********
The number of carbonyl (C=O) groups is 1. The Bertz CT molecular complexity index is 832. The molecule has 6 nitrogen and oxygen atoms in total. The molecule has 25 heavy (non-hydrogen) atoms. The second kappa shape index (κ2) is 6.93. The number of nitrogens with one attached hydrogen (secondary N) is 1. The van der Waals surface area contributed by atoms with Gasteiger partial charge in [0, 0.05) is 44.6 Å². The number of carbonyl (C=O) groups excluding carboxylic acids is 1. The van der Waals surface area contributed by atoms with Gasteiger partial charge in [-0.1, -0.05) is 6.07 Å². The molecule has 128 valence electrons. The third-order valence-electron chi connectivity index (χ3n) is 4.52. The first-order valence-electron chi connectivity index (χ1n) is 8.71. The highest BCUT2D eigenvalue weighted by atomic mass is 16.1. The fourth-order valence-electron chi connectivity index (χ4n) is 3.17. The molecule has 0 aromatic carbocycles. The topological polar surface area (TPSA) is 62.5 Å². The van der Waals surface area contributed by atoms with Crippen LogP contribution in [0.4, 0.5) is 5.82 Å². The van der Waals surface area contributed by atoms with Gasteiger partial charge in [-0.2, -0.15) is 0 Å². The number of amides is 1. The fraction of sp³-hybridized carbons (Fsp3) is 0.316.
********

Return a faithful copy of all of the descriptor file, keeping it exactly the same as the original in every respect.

The number of carbonyl (C=O) groups is 1. The Bertz CT molecular complexity index is 832. The molecule has 6 nitrogen and oxygen atoms in total. The molecule has 25 heavy (non-hydrogen) atoms. The second kappa shape index (κ2) is 6.93. The number of nitrogens with one attached hydrogen (secondary N) is 1. The van der Waals surface area contributed by atoms with Gasteiger partial charge in [0, 0.05) is 44.6 Å². The number of carbonyl (C=O) groups excluding carboxylic acids is 1. The van der Waals surface area contributed by atoms with Gasteiger partial charge in [-0.1, -0.05) is 6.07 Å². The molecule has 128 valence electrons. The third-order valence-electron chi connectivity index (χ3n) is 4.52. The first-order valence-electron chi connectivity index (χ1n) is 8.71. The highest BCUT2D eigenvalue weighted by atomic mass is 16.1. The fourth-order valence-electron chi connectivity index (χ4n) is 3.17. The molecule has 0 aromatic carbocycles. The topological polar surface area (TPSA) is 62.5 Å². The van der Waals surface area contributed by atoms with Crippen LogP contribution in [0.4, 0.5) is 5.82 Å². The van der Waals surface area contributed by atoms with Gasteiger partial charge in [-0.2, -0.15) is 0 Å². The number of amides is 1. The fraction of sp³-hybridized carbons (Fsp3) is 0.316.